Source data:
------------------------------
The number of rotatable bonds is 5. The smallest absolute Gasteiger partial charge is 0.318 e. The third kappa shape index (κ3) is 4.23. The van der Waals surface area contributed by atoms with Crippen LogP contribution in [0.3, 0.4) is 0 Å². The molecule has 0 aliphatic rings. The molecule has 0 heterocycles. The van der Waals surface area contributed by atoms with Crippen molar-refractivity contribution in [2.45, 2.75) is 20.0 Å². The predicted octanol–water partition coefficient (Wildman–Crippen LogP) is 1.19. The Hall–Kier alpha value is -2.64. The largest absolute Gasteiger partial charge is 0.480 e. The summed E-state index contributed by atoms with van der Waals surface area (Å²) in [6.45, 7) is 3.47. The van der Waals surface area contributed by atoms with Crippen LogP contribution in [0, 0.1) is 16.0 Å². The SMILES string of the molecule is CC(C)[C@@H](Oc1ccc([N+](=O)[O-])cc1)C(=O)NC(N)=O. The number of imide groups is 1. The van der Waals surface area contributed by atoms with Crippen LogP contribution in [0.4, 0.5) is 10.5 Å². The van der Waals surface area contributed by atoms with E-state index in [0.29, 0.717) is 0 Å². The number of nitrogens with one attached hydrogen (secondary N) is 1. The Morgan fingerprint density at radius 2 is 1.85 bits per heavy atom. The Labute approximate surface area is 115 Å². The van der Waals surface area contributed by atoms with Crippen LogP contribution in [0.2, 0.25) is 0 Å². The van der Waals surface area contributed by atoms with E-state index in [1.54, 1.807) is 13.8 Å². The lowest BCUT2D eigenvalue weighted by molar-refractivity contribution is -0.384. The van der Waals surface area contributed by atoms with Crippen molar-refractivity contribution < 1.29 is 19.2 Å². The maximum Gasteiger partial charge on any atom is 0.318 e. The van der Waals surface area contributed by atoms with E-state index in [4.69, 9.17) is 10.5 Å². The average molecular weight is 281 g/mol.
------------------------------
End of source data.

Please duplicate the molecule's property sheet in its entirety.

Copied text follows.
The number of rotatable bonds is 5. The smallest absolute Gasteiger partial charge is 0.318 e. The third kappa shape index (κ3) is 4.23. The van der Waals surface area contributed by atoms with Crippen LogP contribution in [0.3, 0.4) is 0 Å². The molecule has 0 aliphatic rings. The molecule has 0 heterocycles. The van der Waals surface area contributed by atoms with Crippen molar-refractivity contribution in [2.45, 2.75) is 20.0 Å². The predicted octanol–water partition coefficient (Wildman–Crippen LogP) is 1.19. The Hall–Kier alpha value is -2.64. The largest absolute Gasteiger partial charge is 0.480 e. The summed E-state index contributed by atoms with van der Waals surface area (Å²) in [6.45, 7) is 3.47. The van der Waals surface area contributed by atoms with Crippen LogP contribution in [0, 0.1) is 16.0 Å². The SMILES string of the molecule is CC(C)[C@@H](Oc1ccc([N+](=O)[O-])cc1)C(=O)NC(N)=O. The number of imide groups is 1. The van der Waals surface area contributed by atoms with Crippen LogP contribution in [0.4, 0.5) is 10.5 Å². The van der Waals surface area contributed by atoms with E-state index in [0.29, 0.717) is 0 Å². The number of nitrogens with one attached hydrogen (secondary N) is 1. The Morgan fingerprint density at radius 2 is 1.85 bits per heavy atom. The Labute approximate surface area is 115 Å². The van der Waals surface area contributed by atoms with Crippen LogP contribution in [0.2, 0.25) is 0 Å². The van der Waals surface area contributed by atoms with E-state index in [1.54, 1.807) is 13.8 Å². The lowest BCUT2D eigenvalue weighted by molar-refractivity contribution is -0.384. The van der Waals surface area contributed by atoms with Crippen molar-refractivity contribution < 1.29 is 19.2 Å². The maximum Gasteiger partial charge on any atom is 0.318 e. The van der Waals surface area contributed by atoms with E-state index in [4.69, 9.17) is 10.5 Å². The average molecular weight is 281 g/mol.